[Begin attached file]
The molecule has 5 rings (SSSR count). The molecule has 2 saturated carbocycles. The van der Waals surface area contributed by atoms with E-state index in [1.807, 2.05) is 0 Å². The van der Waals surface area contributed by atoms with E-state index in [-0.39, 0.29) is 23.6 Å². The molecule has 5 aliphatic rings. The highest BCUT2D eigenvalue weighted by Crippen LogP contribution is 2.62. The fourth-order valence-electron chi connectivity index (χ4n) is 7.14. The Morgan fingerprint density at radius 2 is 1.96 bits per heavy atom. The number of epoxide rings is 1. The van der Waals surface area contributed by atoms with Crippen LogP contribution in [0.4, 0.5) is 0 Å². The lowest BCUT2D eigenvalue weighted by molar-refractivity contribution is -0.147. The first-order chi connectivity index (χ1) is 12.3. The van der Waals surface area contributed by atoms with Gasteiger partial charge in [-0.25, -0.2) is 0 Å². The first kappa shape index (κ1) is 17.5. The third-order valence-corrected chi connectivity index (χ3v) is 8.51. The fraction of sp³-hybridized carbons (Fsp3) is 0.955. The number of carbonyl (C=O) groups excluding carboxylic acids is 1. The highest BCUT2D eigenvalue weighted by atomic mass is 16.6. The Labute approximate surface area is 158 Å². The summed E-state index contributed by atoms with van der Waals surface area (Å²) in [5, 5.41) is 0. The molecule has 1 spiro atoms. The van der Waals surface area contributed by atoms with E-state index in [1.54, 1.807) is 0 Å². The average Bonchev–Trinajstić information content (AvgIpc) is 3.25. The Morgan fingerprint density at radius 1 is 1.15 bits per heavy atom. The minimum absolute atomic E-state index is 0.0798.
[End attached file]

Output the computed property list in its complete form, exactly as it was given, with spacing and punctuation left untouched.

The molecule has 5 rings (SSSR count). The molecule has 2 saturated carbocycles. The van der Waals surface area contributed by atoms with E-state index in [1.807, 2.05) is 0 Å². The van der Waals surface area contributed by atoms with E-state index in [-0.39, 0.29) is 23.6 Å². The molecule has 5 aliphatic rings. The highest BCUT2D eigenvalue weighted by Crippen LogP contribution is 2.62. The fourth-order valence-electron chi connectivity index (χ4n) is 7.14. The Morgan fingerprint density at radius 2 is 1.96 bits per heavy atom. The number of epoxide rings is 1. The van der Waals surface area contributed by atoms with Crippen LogP contribution in [0.4, 0.5) is 0 Å². The lowest BCUT2D eigenvalue weighted by molar-refractivity contribution is -0.147. The first-order chi connectivity index (χ1) is 12.3. The van der Waals surface area contributed by atoms with Gasteiger partial charge in [-0.25, -0.2) is 0 Å². The first kappa shape index (κ1) is 17.5. The third-order valence-corrected chi connectivity index (χ3v) is 8.51. The fraction of sp³-hybridized carbons (Fsp3) is 0.955. The number of carbonyl (C=O) groups excluding carboxylic acids is 1. The highest BCUT2D eigenvalue weighted by atomic mass is 16.6. The Labute approximate surface area is 158 Å². The summed E-state index contributed by atoms with van der Waals surface area (Å²) in [5, 5.41) is 0. The molecule has 1 spiro atoms. The van der Waals surface area contributed by atoms with E-state index in [1.54, 1.807) is 0 Å². The average Bonchev–Trinajstić information content (AvgIpc) is 3.25. The Morgan fingerprint density at radius 1 is 1.15 bits per heavy atom. The minimum absolute atomic E-state index is 0.0798.